2007/09/01 Kortabitarte Egiguren, Irati - Elhuyar Zientzia Iturria: Elhuyar aldizkaria
With the cooling of temperatures, the risk of mosquitoes arriving disappears. For the happiness of many. At least for the happiness of the one who receives all the puntions. That is, for the happiness of one who has sweet blood. It is a phrase that is often heard: "You will have sweet blood because everyone goes to you."
Others point out that the presence of type O blood increases the risk of punctures. However, this relationship between the type of blood and the bites has not yet been proven.
It is evident that in a group there is always someone who suffers more mosquito punctures than the rest. What does that have to attract both the mosquitoes? And what do others have -- without fear, quiet, alive -- not to have mosquito bites?
The smell as a food source
To make the distinction, mosquitoes first use smell. Every time we breathe, carbon dioxide and other odour substances pass into the air. This air moves and moves away, and mosquitoes burn that air. Even if it was 50 kilometers away, mosquitoes would be able to smell. It can be said that every time we breathe we are informing the mosquito of our closeness.
When mosquitoes smell the air, they do it immediately, since they know that smell is the origin of food. To get to the origin of the smell follow the air current. Once arrived, they use not only the smell, but also the sight and heat of the bodies. These three variables determine the possibility of performing one puncture or another.
In inspiration, on the one hand, but also in sweating, the body expels compounds of various odors. And those also attract mosquitoes. For example, according to some experts, the mosquito attracts lactic acid that we expel as sweat from the pores of the skin.
According to other studies, the protein Ag0r1 incites several species of mosquitoes. This protein is active by methylphenol-4, responsible for the smell of human sweat. In addition, most of the punctures occur in the parts of the body that produces more sweating.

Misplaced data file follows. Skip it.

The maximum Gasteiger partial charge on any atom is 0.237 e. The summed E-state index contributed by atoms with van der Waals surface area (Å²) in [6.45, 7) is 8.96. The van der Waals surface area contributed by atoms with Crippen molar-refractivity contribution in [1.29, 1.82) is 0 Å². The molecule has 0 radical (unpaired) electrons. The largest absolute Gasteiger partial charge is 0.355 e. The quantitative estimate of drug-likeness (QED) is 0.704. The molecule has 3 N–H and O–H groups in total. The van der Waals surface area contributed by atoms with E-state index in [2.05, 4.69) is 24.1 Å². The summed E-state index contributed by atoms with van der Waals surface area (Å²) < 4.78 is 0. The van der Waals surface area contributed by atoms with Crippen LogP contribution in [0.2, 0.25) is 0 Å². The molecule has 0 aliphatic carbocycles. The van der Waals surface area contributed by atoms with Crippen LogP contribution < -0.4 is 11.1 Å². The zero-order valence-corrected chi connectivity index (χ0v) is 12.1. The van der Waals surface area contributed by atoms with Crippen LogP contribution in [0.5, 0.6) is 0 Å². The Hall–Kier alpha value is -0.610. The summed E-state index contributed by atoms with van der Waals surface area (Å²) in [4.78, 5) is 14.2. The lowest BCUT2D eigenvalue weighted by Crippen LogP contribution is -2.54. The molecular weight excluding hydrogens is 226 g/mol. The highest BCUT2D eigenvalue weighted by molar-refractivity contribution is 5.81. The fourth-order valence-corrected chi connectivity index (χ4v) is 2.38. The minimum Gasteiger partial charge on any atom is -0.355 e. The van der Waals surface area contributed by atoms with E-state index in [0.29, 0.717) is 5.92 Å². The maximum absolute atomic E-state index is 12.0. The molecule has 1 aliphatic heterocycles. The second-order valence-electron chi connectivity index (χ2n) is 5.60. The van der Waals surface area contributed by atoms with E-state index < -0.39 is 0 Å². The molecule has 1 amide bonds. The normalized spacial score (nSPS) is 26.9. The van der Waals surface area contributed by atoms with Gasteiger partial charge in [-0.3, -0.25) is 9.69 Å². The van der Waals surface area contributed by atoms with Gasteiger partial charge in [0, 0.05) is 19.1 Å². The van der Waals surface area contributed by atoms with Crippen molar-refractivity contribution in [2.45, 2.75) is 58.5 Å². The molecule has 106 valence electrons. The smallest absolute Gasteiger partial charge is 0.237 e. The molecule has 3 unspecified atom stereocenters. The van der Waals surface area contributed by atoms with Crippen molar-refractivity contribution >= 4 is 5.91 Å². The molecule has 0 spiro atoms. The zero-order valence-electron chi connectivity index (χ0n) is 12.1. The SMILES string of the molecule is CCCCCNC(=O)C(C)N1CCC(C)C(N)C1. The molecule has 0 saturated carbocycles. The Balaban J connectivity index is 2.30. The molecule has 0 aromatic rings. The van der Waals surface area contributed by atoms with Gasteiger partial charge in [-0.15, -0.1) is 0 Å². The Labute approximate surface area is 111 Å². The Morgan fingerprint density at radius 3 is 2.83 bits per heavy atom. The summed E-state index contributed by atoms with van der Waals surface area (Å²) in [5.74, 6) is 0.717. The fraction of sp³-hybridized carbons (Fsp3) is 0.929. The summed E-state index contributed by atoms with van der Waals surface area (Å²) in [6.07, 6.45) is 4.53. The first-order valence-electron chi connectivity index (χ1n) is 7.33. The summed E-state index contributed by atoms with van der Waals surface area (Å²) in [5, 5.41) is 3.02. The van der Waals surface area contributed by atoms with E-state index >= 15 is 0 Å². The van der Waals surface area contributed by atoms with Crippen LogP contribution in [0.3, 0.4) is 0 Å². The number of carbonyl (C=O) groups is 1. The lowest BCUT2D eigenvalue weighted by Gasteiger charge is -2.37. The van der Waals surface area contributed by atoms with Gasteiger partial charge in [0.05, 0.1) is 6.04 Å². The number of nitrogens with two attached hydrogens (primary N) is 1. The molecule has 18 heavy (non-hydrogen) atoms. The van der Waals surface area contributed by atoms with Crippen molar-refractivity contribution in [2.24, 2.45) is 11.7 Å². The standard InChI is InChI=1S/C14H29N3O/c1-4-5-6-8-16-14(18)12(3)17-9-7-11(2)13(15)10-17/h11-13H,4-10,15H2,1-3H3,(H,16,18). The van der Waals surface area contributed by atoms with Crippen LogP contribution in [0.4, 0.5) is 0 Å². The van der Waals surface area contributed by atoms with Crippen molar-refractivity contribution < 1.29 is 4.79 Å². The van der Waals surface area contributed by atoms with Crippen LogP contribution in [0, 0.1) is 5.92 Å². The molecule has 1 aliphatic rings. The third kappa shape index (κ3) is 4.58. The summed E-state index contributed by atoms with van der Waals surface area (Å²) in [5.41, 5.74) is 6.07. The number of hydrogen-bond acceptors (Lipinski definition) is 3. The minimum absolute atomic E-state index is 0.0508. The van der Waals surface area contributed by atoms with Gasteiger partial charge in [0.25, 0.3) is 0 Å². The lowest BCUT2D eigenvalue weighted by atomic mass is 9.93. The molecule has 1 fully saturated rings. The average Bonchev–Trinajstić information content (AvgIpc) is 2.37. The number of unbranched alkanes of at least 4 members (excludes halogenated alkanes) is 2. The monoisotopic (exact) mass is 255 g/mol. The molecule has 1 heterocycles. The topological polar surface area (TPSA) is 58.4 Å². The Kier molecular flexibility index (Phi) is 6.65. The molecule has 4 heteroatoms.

It seems that there is also a direct relationship between bacteria and mosquito bites that help to ferment different types of cheese. This bacterium is in the sweat.
In short, we all create a mixture of odors in our body. This mixture varies from person to person and the number of punctures is, undoubtedly, variable.
Researchers at the University of Florida have identified the criteria used by mosquitoes for the selection of victims. Among all the options, mosquitoes always select people or animals with signs of the most attractive substances. These substances are very different. They can be natural substances produced by the body itself and eliminated by the skin, or products created artificially by the human being itself, such as cosmetics.
In addition, the Rothamsted Research Center is working on the study of the odors that our body produces and investigate what are attractive and disgusting for mosquitoes. To do this, they have put several volunteers in a special sleeping bag. This special bag gathers the odors characteristic of each person, accompanied by pressure. This pile of vapors is subsequently separated by the gas chromatography technique. Gas chromatography is a common technique among chemicals. In fact, with small quantities, it is able to differentiate the elements from a mixture.